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"Army of Mushrooms", by Takashi Murakami Frank Cohen Collection, Manchester

Superflat is a postmodern art movement, founded by the artist Takashi Murakami, which is influenced by manga and anime.[1] It is also the name of a 2001 art exhibition, curated by Murakami, that toured West Hollywood, Minneapolis and Seattle.[2]


"Superflat" is used by Murakami to refer to various flattened forms in Japanese graphic art, animation, pop culture and fine arts, as well as the "shallow emptiness of Japanese consumer culture."[3] A self-proclaimed art movement, it was a successful piece of niche marketing, a branded art phenomenon designed for Western audiences. Superflat has been embraced by American artists, who have created a hybrid called “SoFlo Superflat”.[2]

"Superflat” Artists include Chiho Aoshima, Mahomi Kunikata, Sayuri Michima, Yoshitomo Nara, Aya Takano and Takashi Murakami.[4][5] In addition, some animators within anime and some manga artist have had their past and present work exhibited in Superflat exhibitions, especially Koji Morimoto, and the work of Hitoshi Tomizawa, author of Alien 9 and Milk Closet.

Murakami defines Superflat in broad terms, so the subject matter is very diverse. Often the works explore the consumerism and sexual fetishism that is prevalent in post-war Japanese culture. This often includes lolicon art, which is parodied by works such as those by Henmaru Machino. These works are an exploration of otaku sexuality through grotesque and/or distorted images. Other works are more concerned with a fear of growing up. For example, Yoshitomo Nara’s work often features playful graffiti on old Japanese ukiyo-e executed in a childish manner. And some works focus on the structure and underlying desires that comprise otaku and overall post-war Japanese culture. Murakami is influenced by directors such as Hideaki Anno.[6]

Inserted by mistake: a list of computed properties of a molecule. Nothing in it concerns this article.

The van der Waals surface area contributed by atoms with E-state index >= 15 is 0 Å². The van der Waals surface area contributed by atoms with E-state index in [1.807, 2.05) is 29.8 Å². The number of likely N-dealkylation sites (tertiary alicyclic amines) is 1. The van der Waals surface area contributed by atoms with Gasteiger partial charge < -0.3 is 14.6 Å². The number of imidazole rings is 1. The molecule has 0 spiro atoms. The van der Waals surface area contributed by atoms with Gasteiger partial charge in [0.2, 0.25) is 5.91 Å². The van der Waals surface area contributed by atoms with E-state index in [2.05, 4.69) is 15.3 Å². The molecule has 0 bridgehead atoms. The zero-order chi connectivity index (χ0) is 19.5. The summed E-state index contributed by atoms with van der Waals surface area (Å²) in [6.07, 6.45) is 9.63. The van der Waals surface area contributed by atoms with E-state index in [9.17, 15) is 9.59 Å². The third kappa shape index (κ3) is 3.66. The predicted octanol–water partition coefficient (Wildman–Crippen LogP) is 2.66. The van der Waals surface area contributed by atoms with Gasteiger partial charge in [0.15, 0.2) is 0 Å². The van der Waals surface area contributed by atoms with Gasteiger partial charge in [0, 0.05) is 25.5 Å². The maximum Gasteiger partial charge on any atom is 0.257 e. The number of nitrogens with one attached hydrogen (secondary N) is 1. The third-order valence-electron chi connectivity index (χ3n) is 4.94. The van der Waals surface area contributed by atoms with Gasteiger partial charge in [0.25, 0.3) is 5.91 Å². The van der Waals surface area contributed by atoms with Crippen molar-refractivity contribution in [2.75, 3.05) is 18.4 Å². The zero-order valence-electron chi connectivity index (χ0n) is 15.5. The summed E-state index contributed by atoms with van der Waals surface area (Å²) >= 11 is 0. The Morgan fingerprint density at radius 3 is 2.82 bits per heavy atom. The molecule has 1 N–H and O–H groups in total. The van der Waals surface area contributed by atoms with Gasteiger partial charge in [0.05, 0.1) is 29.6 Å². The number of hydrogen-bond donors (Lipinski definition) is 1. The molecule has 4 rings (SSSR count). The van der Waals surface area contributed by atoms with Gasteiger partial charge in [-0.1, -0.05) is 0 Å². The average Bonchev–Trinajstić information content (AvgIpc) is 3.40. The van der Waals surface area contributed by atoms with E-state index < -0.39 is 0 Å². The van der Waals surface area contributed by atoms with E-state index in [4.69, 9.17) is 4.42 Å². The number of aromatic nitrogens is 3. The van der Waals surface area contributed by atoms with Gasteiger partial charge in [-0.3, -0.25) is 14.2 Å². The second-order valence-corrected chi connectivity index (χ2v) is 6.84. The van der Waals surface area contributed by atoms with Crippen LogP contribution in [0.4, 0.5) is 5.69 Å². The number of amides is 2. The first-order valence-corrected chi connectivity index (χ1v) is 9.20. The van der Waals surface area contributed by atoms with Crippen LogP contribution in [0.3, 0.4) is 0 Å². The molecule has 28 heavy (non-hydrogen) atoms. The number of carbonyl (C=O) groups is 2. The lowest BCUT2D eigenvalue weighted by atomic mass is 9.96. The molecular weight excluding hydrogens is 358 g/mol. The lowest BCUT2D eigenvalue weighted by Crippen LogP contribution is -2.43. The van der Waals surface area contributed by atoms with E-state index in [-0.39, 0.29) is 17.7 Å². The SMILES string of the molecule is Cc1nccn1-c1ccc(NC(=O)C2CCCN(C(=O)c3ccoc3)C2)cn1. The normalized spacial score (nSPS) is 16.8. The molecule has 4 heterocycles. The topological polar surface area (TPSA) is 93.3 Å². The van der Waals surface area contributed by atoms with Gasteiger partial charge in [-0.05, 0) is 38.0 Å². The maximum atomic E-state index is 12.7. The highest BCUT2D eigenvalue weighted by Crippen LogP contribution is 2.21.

A subversive look at otakuism is not a defining factor of Kaikai Kiki's galleries; Bome, one of the most important artists involved with the very first Superflat exhibition, is a famous otaku figure sculptor and his work based on existing bishoujo anime characters has been showcased in multiple galleries including a solo exhibition in the Kaikai Kiki Gallery. The artist Mr. is a self-described lolicon and views his artwork to be not a cultural commentary but a portrayal of his own personal fantasies.[7]


  1. ^ Natalie Avella, Graphic Japan: From Woodblock and Zen to Manga and Kawaii, Rotovision, 2004, p111. ISBN 2-88046-771-3
  2. ^ a b Kitty Hauser, Superflat: Kitty Hauser on fan fare, ArtForum, Oct, 2004.
  3. ^ Hunter Drohojowska-Philp,
  4. ^ "Superflat". 2001-01-14. Retrieved 27 October 2015. 
  5. ^ "Little Boy: The Arts of Japan’s Exploding Subculture". 2005-04-08. Retrieved 27 October 2015. 
  6. ^ Frenchy Lunning, Emerging Worlds of Anime and Manga, University of Minnesota Press, 2006, p133. ISBN 0-8166-4945-6
  7. ^ Chen, Aric. "Candy Man." Hint Fashion Magazine. May 2007. Accessed 9 March 2009.


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